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Invasive insect threatens iconic Florida citrus, your orange juice
The researchers are concentrating on two things: a short-term workaround that will allow existing trees to survive, and a long-term solution — possibly three to five years away — to develop a greening resistant tree.
"A lot of people are looking for miracle cures," said Jude Grosser, a horticulture professor who has spent his 30-year career developing citrus varieties and is now focused on solving greening. "But the answer for greening will be a number of different pieces. Our part is the genetic resistance to the disease."
Some growers are taking matters into their own hands. Rick Kress, president of Southern Gardens Citrus, has hired a private team of researchers to work on genetically engineering a greening resistant tree with the DNA from spinach. He understands that introducing juice from a genetically modified orange would create another hurdle because of the public's perception of such foods.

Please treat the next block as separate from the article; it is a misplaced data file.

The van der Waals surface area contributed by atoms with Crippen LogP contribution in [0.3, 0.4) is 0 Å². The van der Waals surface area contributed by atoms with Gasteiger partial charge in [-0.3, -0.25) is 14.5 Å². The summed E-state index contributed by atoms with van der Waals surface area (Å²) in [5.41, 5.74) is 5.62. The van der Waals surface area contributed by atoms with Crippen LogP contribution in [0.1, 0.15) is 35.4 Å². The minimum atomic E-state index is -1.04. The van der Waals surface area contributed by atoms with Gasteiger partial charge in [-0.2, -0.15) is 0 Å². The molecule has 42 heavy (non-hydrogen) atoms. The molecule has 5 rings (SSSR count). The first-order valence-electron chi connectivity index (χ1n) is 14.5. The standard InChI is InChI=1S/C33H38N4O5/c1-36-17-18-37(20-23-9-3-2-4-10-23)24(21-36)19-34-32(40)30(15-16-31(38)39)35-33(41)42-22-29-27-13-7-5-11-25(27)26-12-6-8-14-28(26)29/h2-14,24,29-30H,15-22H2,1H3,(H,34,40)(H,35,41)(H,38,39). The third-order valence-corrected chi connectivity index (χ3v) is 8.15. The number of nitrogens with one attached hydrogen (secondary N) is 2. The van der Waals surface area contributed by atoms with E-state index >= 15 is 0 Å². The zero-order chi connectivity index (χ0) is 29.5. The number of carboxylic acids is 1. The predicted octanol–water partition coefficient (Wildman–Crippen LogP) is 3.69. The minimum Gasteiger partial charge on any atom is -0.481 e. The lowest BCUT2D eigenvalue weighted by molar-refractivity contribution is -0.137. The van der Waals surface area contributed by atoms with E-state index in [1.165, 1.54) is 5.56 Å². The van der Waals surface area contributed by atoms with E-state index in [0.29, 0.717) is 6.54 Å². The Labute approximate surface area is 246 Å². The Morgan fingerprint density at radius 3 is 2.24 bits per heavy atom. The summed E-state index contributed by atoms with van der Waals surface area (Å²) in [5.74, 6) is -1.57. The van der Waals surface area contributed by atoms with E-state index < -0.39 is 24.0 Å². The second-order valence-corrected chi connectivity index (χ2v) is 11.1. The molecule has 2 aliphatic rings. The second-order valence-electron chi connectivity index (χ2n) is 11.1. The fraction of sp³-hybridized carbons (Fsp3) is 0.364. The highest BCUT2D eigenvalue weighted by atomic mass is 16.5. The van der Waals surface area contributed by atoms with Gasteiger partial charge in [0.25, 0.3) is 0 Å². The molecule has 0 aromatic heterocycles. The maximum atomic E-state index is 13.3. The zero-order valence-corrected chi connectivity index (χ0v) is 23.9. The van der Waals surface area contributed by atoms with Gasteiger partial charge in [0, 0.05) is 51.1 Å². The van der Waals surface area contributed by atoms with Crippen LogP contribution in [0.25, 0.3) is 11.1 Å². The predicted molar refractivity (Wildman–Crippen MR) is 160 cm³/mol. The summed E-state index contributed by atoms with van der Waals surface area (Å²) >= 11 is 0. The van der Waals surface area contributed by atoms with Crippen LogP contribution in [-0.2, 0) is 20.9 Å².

But the alternative — no juice at all — is unthinkable.
"Irrespective of the challenges," Kress insisted, "Florida orange juice is not going to go away."
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